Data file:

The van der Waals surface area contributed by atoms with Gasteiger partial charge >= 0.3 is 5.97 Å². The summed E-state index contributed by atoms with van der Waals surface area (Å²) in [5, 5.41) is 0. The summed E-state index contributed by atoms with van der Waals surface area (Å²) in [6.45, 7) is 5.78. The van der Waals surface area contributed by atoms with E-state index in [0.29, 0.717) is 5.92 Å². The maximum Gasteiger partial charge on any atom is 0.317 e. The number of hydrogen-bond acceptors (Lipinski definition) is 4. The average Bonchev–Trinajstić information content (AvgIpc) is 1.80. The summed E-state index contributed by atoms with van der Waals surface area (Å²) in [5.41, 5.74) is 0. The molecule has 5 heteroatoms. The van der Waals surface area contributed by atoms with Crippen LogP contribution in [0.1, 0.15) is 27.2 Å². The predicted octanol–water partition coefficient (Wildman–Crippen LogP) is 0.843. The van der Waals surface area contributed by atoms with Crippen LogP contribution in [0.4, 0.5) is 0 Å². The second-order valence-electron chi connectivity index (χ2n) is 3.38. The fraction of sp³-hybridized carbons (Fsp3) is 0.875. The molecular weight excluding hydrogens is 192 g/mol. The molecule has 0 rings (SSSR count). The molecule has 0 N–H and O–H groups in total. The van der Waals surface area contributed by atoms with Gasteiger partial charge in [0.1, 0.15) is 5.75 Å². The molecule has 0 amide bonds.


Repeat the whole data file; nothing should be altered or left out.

The van der Waals surface area contributed by atoms with Gasteiger partial charge >= 0.3 is 5.97 Å². The summed E-state index contributed by atoms with van der Waals surface area (Å²) in [5, 5.41) is 0. The summed E-state index contributed by atoms with van der Waals surface area (Å²) in [6.45, 7) is 5.78. The van der Waals surface area contributed by atoms with E-state index in [0.29, 0.717) is 5.92 Å². The maximum Gasteiger partial charge on any atom is 0.317 e. The number of hydrogen-bond acceptors (Lipinski definition) is 4. The average Bonchev–Trinajstić information content (AvgIpc) is 1.80. The summed E-state index contributed by atoms with van der Waals surface area (Å²) in [5.41, 5.74) is 0. The molecule has 5 heteroatoms. The van der Waals surface area contributed by atoms with Crippen LogP contribution in [0.1, 0.15) is 27.2 Å². The predicted octanol–water partition coefficient (Wildman–Crippen LogP) is 0.843. The van der Waals surface area contributed by atoms with Crippen LogP contribution in [0.4, 0.5) is 0 Å². The second-order valence-electron chi connectivity index (χ2n) is 3.38. The fraction of sp³-hybridized carbons (Fsp3) is 0.875. The molecular weight excluding hydrogens is 192 g/mol. The molecule has 0 rings (SSSR count). The molecule has 0 N–H and O–H groups in total. The van der Waals surface area contributed by atoms with Gasteiger partial charge in [0.1, 0.15) is 5.75 Å². The molecule has 0 amide bonds.